Conferences like Zero in San Diego, and Intuit from Brazil are such an honour to be a part of, but it’s also a lot of pressure to keep people entertained. The content has to be spicy and engaging, so people don’t think of checking emails or social media.
What does the process look like for putting together a virtual keynote?
Most of our virtual keynotes have been shooting out of Horowitz Theatre at the University of Alberta, as well as others throughout the city. I have a great production team, with everything from multiple cameras and lighting to create a world-class experience. We are basically creating a Netflix special almost every week. It’s treated as an event, as a show, and we work hard to create a great experience for the client. In the keynotes we try to engage the audience as much as possible with polling, Q&A, chat, and getting the audience involved which is the most important piece. Multiple cameras, graphics, pianos and musicians, SNL-type pre-recorded digital shorts, and so much more. All of it is done to increase people’s attention towards the screen.
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What’s next for you?
I’d love to take one of the companies I’m vested in like Yourmd.ca or DMSK and just take it to the moon, create a billion-dollar entity. From a personal brand perspective, I’d love to continue building my brand equity. Next year, I’ll be coming out with a book. I love storytelling, so there will be more projects, documentaries, maybe even a movie, while also trying more things in the content space. That’s how people know me – I believe in high production quality content. I look at myself as a builder, creator – I’m on the ground floor, trying to understand how things work and where the world is going in terms of attention.
Just this morning I was looking at NFT space, blockchain, and trying to think how I could experiment more in that space. Sometimes I wake up thinking there are too many exciting projects to dip into.
With a young family and many businesses you’re involved in, how do you manage your time?
You know what? I don’t know. I think I’ve been lucky during my entire career to do things I am passionate about, and spend time with family. 98% of my day is filled with things I love to do. It’s easy to prioritize your life based on things you love to do. My wife is way more productive. I need to carve out a lot more time to think – that’s the barometer for success – when your calendar is empty and you have time to think.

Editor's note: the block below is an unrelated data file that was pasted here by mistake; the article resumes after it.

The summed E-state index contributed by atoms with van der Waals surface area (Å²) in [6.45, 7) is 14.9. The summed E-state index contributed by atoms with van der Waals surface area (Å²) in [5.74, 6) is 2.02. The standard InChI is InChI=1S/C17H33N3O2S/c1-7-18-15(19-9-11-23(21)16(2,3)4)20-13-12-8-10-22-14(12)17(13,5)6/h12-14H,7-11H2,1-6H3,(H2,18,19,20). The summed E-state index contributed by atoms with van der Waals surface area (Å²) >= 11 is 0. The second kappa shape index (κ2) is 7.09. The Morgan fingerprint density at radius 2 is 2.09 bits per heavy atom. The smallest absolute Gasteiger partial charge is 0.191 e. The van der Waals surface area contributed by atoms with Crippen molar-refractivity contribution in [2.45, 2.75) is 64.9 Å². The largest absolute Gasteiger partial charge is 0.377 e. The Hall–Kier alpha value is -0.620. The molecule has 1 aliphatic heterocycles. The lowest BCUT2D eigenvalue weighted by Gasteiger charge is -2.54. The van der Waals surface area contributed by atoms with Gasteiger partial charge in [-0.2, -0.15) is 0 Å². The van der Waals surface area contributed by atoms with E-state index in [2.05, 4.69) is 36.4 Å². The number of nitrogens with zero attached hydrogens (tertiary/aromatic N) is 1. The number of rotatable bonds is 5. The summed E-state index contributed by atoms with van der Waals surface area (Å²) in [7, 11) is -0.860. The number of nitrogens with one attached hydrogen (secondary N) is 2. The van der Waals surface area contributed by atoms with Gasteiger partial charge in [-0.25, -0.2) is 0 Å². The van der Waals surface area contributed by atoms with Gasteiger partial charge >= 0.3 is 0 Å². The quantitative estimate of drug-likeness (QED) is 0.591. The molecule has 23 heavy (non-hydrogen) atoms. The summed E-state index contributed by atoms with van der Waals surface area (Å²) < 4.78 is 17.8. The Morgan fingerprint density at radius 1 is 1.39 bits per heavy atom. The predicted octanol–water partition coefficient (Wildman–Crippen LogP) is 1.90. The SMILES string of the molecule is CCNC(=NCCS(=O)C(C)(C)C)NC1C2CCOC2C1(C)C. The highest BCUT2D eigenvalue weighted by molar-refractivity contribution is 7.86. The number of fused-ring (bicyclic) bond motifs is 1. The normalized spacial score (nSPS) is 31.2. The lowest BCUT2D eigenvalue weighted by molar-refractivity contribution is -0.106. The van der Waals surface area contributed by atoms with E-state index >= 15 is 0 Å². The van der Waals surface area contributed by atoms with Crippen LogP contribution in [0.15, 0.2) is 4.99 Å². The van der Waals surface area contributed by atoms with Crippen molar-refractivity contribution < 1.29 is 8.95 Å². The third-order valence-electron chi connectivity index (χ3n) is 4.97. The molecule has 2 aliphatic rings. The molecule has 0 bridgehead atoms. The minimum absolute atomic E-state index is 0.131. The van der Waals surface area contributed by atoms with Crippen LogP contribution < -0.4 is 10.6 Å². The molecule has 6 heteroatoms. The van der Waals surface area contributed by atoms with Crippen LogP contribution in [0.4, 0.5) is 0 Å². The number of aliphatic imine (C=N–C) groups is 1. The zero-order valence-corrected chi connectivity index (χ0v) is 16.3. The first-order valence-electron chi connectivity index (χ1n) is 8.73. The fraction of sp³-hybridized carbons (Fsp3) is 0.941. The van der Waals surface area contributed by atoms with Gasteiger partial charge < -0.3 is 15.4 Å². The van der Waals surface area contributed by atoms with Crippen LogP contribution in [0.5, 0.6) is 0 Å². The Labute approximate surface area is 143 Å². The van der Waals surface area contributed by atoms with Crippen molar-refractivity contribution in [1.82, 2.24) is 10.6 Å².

Shawn’s Top Three Luxuries:
- Time and convenience.
- NFTs and digital artwork; as we move into this digital world, I value digital collectibles.
- A nice suit – I’m really into custom vests, which allow you to move around and be free while looking distinguished. The vest game is really important.
Virtual or live, which one do you prefer when it comes to keynote speaking?
I love doing virtual conferences. I have two kids, aged four and two, and I’ve traveled a lot over the past decade for work. It can be taxing on your body and mental health, so obviously staying in town is amazing from the family aspect. But in-person is always better. You can’t replace the energy of people in the room or the connections you make. With that being said, there’s so much value in virtual, even though it’s fundamentally different. I couldn’t even compare the two, and I’d love for both to continue. For example, in-person, I’d make a joke and people would laugh, and virtually, you can’t really test the room, can’t see the energy, smiles, etc. And it’s not about me – people are coming to connect, to experience; they come for the magic and collision at events.
If you had to pick one person today, that’s leading the way in innovation, who would that be?
There are a lot of people that are doing some really exciting things. There’s a company in Vancouver, Dapper Labs, that created an NBA Topshop. The CEO Roham Gharegozlou has done a remarkable thing in creating the next generation of blockchain products. They are a digital collectible site and that project is a catalyst of the next revolution and operating system, which is blockchain. Roham understands the connection between culture and technology, and it’s so clear that he understands where the world is going. The fact that he’s in Canada and is building one of the most disruptive companies in the world is really inspiring. Elon Musk is definitely someone who is able to challenge slow-moving industries like energy, automotive, space…he’s been able to push the boundaries of those traditional industries, push the narrative – it’s remarkable.